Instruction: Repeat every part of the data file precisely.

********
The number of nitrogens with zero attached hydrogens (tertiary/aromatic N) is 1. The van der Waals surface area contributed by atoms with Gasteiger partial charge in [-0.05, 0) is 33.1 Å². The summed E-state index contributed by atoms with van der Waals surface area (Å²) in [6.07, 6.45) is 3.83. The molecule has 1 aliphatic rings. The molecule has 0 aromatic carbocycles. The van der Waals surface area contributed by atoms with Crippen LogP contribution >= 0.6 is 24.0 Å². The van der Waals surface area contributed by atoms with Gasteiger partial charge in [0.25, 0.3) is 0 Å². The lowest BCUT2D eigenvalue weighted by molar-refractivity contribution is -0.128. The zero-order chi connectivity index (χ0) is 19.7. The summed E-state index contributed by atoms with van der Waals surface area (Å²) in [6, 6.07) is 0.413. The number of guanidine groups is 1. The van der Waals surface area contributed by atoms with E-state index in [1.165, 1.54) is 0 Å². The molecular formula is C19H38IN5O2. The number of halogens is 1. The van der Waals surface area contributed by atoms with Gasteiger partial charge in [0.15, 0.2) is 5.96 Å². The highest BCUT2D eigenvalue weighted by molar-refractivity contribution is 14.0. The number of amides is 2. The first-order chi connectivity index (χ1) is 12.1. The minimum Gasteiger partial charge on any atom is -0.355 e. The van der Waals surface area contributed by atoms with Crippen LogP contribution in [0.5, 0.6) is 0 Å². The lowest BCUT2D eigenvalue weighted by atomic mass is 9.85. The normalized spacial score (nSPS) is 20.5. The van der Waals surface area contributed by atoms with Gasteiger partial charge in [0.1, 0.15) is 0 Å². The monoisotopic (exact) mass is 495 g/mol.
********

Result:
The number of nitrogens with zero attached hydrogens (tertiary/aromatic N) is 1. The van der Waals surface area contributed by atoms with Gasteiger partial charge in [-0.05, 0) is 33.1 Å². The summed E-state index contributed by atoms with van der Waals surface area (Å²) in [6.07, 6.45) is 3.83. The molecule has 1 aliphatic rings. The molecule has 0 aromatic carbocycles. The van der Waals surface area contributed by atoms with Crippen LogP contribution >= 0.6 is 24.0 Å². The van der Waals surface area contributed by atoms with Gasteiger partial charge in [0.25, 0.3) is 0 Å². The lowest BCUT2D eigenvalue weighted by molar-refractivity contribution is -0.128. The zero-order chi connectivity index (χ0) is 19.7. The summed E-state index contributed by atoms with van der Waals surface area (Å²) in [6, 6.07) is 0.413. The number of guanidine groups is 1. The van der Waals surface area contributed by atoms with E-state index in [1.165, 1.54) is 0 Å². The molecular formula is C19H38IN5O2. The number of halogens is 1. The van der Waals surface area contributed by atoms with Gasteiger partial charge in [0.15, 0.2) is 5.96 Å². The highest BCUT2D eigenvalue weighted by molar-refractivity contribution is 14.0. The number of amides is 2. The first-order chi connectivity index (χ1) is 12.1. The minimum Gasteiger partial charge on any atom is -0.355 e. The van der Waals surface area contributed by atoms with Crippen LogP contribution in [0.5, 0.6) is 0 Å². The lowest BCUT2D eigenvalue weighted by atomic mass is 9.85. The normalized spacial score (nSPS) is 20.5. The van der Waals surface area contributed by atoms with Gasteiger partial charge in [0.1, 0.15) is 0 Å². The monoisotopic (exact) mass is 495 g/mol.